Monthly Archives: November 2011
“By the pricking of my thumbs, something wicked this way comes.” -William Shakespeare
I have been referred to by some as a “Fundamentalist Atheist”… and to be honest, I’m not really sure what that means. I understand what the word means, however there is no specific doctrine to fundamentally adhere to. I am, however, fundamentally opposed to war, poverty, and human suffering. I am fundamentally against ignorance, willful or otherwise. I loathe bigotry, and sanctimonious indignation. I love science, reason, compassion, and freedom. The search for truth is what motivates me to employ skepticism, and to not waver in my integrity even in the face of inconvenience, or popular opinion. I trust that truths derived from facts will eventually bear themselves out. So if that’s what my critics are referring to, then I will accept the label gladly.
I have also heard Atheism categorized as its own religion, which makes no sense either. As my friend, and colleague Brian Sapient (www.rationalresponders.com) once so eloquently observed, “Atheism is a religion the way that not collecting stamps is a hobby, the way that off is a television channel, or the way that bald is a hairstyle.” It would be like forming an ideology based on the disbelief in Zues, Mithra, or for that matter, the Tooth Fairy. From my perspective, Atheism is just a word describing one’s non-belief in any supernatural deities. It is not a personal decision to not believe, rather it’s the rational determination one arrives at based on evidence and the acumen of their life’s experience. If new evidence were to be introduced to any rationally thinking person, they would be forced to re-examine their beliefs.
As such, I spend much of my time and energy trying to contribute reason to the national discourse in the face of what I perceive to be an intrinsic evil… Evangelical Christianity. While I have yet to experience any religion which doesn’t fly in the face of reason, I tend to focus on the perfidy inherent in American Christianity mainly because as a resident of the United States, the majority of people who reside here identify themselves as such. Although many who make such claims are often doing so out of cultural tradition and are in fact, much more casual about their faith than their evangelical counterparts, their upbringing still holds sway. However it is predatory manner in which the evangelical movement manifests itself upon the assailable psyches of a frightened populace which warrants my claim of “evil”.
It’s to the cultural (more casual) Christians whom I am writing.
Most people simply don’t feel that being gullible applies to them, especially where it concerns religious beliefs. Subjectivity being what it is, it’s always easy to recognize the irrationality of other faiths, but not our own. However the harsh reality is that many Christians have not actually read the bible, mainly because either reading “ain’t their thing”, or because it doesn’t quite have the same appeal as the Real Housewives of NJ. So many Christian Americans actually hire people (through donations, and TV ratings) to read it for them. They entrust their immortal soul to clergy and evangelical preachers, who often misrepresent what’s actually in the bible.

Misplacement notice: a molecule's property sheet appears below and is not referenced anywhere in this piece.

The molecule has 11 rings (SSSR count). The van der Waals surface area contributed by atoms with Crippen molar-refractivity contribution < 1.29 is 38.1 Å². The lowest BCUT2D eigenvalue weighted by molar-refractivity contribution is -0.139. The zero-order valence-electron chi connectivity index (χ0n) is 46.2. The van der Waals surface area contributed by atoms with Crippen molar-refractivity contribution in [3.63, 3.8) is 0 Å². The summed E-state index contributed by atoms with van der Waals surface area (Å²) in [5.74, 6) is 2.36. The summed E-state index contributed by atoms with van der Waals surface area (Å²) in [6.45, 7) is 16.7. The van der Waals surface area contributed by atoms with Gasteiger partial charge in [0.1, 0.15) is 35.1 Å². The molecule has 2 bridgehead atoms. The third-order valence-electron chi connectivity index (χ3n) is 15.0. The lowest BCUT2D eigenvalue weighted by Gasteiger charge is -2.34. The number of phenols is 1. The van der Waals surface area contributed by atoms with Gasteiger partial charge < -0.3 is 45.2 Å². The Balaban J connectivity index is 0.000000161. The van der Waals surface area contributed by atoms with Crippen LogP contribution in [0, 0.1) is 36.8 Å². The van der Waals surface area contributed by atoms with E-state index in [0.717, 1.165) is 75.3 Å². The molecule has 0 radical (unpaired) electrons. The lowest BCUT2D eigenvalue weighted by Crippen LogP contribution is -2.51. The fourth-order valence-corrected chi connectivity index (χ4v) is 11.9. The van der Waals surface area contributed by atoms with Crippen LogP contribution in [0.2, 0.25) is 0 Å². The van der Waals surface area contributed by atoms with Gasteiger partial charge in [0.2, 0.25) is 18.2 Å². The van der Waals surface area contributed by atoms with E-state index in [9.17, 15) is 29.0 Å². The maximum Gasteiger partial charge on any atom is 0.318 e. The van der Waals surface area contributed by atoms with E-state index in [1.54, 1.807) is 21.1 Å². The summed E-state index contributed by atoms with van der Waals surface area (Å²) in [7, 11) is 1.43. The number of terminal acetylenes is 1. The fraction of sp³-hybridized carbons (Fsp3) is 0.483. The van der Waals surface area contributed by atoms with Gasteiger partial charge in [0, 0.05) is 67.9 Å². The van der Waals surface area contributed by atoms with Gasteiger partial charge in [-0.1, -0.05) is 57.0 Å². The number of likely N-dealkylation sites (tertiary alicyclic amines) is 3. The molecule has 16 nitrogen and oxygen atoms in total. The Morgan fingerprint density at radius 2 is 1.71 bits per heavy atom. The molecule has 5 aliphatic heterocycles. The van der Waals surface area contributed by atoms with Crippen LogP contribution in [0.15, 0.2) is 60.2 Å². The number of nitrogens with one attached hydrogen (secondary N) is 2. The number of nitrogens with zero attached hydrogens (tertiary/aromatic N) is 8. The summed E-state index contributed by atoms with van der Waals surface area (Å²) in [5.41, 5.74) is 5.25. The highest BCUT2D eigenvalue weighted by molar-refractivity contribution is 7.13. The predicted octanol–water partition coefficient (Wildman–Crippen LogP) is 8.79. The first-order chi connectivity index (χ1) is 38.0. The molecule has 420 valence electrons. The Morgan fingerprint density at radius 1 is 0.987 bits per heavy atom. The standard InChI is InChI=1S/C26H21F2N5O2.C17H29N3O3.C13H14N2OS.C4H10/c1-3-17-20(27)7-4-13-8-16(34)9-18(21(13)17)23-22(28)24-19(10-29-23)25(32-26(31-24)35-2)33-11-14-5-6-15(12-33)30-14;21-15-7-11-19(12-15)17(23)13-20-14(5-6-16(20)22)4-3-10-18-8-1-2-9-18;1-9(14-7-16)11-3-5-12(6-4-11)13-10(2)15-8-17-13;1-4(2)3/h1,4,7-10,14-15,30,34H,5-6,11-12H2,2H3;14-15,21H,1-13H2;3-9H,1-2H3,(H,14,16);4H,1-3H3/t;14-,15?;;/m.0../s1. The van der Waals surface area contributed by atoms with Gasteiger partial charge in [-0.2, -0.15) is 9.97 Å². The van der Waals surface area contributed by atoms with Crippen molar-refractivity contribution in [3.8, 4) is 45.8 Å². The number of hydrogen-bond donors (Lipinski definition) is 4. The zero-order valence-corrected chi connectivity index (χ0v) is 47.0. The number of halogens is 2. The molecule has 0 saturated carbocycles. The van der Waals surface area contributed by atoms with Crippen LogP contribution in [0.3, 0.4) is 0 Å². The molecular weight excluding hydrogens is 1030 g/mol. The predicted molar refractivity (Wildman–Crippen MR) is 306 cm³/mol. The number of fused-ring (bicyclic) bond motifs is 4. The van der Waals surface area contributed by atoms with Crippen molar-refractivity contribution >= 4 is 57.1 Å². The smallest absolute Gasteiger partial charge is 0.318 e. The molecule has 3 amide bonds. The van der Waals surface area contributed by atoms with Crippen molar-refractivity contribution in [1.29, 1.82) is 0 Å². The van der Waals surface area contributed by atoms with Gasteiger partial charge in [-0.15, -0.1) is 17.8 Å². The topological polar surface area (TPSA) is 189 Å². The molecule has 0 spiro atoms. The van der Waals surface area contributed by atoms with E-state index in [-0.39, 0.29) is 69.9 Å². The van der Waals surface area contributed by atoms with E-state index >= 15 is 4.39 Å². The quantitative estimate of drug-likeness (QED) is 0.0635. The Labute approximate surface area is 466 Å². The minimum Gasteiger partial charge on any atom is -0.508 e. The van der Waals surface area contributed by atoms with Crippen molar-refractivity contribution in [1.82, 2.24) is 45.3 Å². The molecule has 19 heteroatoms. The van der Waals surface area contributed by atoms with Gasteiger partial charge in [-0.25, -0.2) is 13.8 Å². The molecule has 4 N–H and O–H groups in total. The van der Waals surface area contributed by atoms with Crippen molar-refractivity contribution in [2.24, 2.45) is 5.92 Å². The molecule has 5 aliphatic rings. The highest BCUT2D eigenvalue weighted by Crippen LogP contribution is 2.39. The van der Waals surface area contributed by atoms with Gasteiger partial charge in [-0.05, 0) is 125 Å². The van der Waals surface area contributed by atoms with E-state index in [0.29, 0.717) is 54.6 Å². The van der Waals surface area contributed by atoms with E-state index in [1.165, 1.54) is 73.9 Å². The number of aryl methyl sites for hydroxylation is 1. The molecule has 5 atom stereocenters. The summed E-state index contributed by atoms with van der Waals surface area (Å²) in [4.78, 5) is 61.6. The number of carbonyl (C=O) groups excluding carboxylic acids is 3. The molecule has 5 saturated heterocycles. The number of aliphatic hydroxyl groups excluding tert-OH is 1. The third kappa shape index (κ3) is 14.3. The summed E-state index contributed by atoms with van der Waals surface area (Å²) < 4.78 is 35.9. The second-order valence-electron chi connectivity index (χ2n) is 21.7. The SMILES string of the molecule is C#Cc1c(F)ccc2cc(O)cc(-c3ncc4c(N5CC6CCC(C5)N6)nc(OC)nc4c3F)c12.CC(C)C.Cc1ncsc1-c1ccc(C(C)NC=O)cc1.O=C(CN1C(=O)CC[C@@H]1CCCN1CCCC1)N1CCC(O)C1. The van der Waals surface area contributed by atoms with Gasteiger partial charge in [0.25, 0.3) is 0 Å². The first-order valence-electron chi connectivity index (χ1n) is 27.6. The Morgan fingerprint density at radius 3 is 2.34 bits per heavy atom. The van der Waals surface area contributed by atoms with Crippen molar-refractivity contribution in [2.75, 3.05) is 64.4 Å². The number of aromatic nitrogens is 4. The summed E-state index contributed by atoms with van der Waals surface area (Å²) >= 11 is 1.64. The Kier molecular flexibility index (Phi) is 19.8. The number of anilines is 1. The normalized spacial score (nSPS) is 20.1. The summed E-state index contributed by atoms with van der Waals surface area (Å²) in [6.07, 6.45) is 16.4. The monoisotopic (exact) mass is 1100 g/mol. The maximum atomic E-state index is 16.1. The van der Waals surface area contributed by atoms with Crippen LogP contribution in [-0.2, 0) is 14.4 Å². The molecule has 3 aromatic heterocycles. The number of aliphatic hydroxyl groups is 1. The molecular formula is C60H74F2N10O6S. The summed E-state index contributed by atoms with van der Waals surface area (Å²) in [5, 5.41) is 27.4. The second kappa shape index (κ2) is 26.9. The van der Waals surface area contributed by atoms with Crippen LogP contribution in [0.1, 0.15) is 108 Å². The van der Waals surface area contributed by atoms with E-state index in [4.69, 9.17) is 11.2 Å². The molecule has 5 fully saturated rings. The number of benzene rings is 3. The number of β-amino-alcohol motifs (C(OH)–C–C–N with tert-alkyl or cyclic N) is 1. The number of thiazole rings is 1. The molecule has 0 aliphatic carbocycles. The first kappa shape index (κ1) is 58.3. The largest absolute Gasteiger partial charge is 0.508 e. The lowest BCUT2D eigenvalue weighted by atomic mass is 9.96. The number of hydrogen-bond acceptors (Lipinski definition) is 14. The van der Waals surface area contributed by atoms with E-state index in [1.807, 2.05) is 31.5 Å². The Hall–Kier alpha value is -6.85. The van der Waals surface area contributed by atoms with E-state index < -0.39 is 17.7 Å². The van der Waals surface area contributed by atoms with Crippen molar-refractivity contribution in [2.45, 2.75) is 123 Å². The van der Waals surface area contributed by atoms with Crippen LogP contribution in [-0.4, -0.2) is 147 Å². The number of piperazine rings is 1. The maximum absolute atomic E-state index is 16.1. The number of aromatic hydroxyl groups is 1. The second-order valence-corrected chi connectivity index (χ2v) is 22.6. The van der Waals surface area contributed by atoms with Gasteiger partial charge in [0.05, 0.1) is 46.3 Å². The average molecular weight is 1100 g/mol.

It is this misrepresentation that makes the American evangelical movement evil in its intent. They dread knowledge of bible, for it would certainly cast doubt, and hurt business. So they give their frightened, intellectually compromised flock biblical sound bites, and keep those more casual in their beliefs tethered to their faith. Conveniently, we rarely hear about how the God of the bible condones rape, slavery, or stoning children to death. Instead, we are told of a loving God… and most Americans, it would seem believe what they want to hear. So much so, that our social and political discourse is driven by a blind adherence to the Christian faith, which happens to be based on a very provable lie.
For God so loved the world that he gave his one and only Son, that whoever believes in him shall not perish but have eternal life. -John 3:16
According to the new testament –on which Christianity is based– the God of the old testament (the one who had previously killed almost everyone on earth in a great flood, among many other petty, violent acts… not any of the other gods from other holy writs) sacrificed his only begotten son so that we could all be forgiven for an “original” sin (hey, there had to be a first, right?) … which had happened approximately four thousand years prior on our newly created planet when Satan (disguised as a talking snake) convinced a belly-button-less Eve to eat an apple (which God had forbidden). This human sacrifice, and the ensuing angelic altruism was apparently the only way the omnipotent creator of the universe could think of to allow us into his cosmic gated community called heaven. I can only imagine that God, being a supreme being and all could have just said something to the effect of “Bah, forget about it, it was only an apple… so offer me a peach and we’ll call it even.” But that wasn’t the case. Jesus had to be crucified so that he could rise from the dead, and bring the rest of the unworthy souls to eternal paradise with him. Party at Dad’s place.
However, Science tells us otherwise. We know that the Earth is not six thousand years old. We know that humans, as a species have existed for hundreds of thousands of years. We also know that the universe is billions of years old, and that it originated from a central point. We know this, because science has proven so through *literally* millions of pieces of genetic, astrological, geological, and fossil evidence. We know the story of creation to be, in fact, just a story. If there was no Adam & Eve (there wasn’t, btw) then there was no original sin to prompt the necessity of a savior. Yet many have ignored the evidence and abandoned the story’s metaphoric intent so as to remain stubbornly obtuse in their faith.
I am often confronted with the convoluted logic that “Evolution” and “the Big Bang” are *just* theories, and that to believe the myriad of scientific evidence that supports them in the face of the biblical holy writ is, in itself, not rational. However I don’t think that those who employ the dizzying, circular logic that allows one to believe the bible to be both historically and scientifically accurate (simply because it says so) truly understand what a scientific theory is. It’s not as if Charles Darwin was sitting in his underwear and chowing down on pot brownies when he got the idea that humans and other primates shared a common ancestry. It was a determination arrived at through years of research, and gathered evidence which has exponentially increased in the years since his death. The embodiment of the scientific community –through peer review and authoritative scrutiny– have come to embrace these theories, and they only remain categorized as such because we cannot physically travel back in time. To offer some perspective, gravity (also once opposed by the church) is still a scientific theory.